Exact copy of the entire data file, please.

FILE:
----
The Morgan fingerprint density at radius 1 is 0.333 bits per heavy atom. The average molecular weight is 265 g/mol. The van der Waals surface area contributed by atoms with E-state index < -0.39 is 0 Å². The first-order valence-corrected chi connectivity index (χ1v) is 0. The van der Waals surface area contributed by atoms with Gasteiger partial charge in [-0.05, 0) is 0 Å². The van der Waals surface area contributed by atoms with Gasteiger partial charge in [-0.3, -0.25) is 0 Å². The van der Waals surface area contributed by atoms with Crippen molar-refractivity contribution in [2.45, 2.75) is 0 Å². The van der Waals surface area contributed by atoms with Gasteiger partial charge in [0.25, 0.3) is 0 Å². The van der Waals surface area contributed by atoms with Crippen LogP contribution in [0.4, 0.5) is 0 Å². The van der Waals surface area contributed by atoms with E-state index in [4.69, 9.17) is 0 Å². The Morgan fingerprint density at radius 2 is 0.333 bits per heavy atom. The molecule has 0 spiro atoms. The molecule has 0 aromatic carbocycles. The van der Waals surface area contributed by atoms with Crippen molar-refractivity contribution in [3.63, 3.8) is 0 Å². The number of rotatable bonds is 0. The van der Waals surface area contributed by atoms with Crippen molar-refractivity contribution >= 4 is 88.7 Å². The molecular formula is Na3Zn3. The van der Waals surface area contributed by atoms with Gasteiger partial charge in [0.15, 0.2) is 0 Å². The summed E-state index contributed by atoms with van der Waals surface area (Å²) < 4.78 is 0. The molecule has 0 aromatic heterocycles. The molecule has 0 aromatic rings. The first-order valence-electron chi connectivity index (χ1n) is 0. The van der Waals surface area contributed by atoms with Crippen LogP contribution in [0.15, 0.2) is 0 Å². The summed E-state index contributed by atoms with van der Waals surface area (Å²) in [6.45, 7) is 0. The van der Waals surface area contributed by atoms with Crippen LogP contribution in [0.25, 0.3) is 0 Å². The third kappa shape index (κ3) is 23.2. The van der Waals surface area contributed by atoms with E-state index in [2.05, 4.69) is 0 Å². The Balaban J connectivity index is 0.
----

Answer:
The Morgan fingerprint density at radius 1 is 0.333 bits per heavy atom. The average molecular weight is 265 g/mol. The van der Waals surface area contributed by atoms with E-state index < -0.39 is 0 Å². The first-order valence-corrected chi connectivity index (χ1v) is 0. The van der Waals surface area contributed by atoms with Gasteiger partial charge in [-0.05, 0) is 0 Å². The van der Waals surface area contributed by atoms with Gasteiger partial charge in [-0.3, -0.25) is 0 Å². The van der Waals surface area contributed by atoms with Crippen molar-refractivity contribution in [2.45, 2.75) is 0 Å². The van der Waals surface area contributed by atoms with Gasteiger partial charge in [0.25, 0.3) is 0 Å². The van der Waals surface area contributed by atoms with Crippen LogP contribution in [0.4, 0.5) is 0 Å². The van der Waals surface area contributed by atoms with E-state index in [4.69, 9.17) is 0 Å². The Morgan fingerprint density at radius 2 is 0.333 bits per heavy atom. The molecule has 0 spiro atoms. The molecule has 0 aromatic carbocycles. The van der Waals surface area contributed by atoms with Crippen molar-refractivity contribution in [3.63, 3.8) is 0 Å². The number of rotatable bonds is 0. The van der Waals surface area contributed by atoms with Crippen molar-refractivity contribution >= 4 is 88.7 Å². The molecular formula is Na3Zn3. The van der Waals surface area contributed by atoms with Gasteiger partial charge in [0.15, 0.2) is 0 Å². The summed E-state index contributed by atoms with van der Waals surface area (Å²) < 4.78 is 0. The molecule has 0 aromatic heterocycles. The molecule has 0 aromatic rings. The first-order valence-electron chi connectivity index (χ1n) is 0. The van der Waals surface area contributed by atoms with Crippen LogP contribution in [0.15, 0.2) is 0 Å². The summed E-state index contributed by atoms with van der Waals surface area (Å²) in [6.45, 7) is 0. The van der Waals surface area contributed by atoms with Crippen LogP contribution in [0.25, 0.3) is 0 Å². The third kappa shape index (κ3) is 23.2. The van der Waals surface area contributed by atoms with E-state index in [2.05, 4.69) is 0 Å². The Balaban J connectivity index is 0.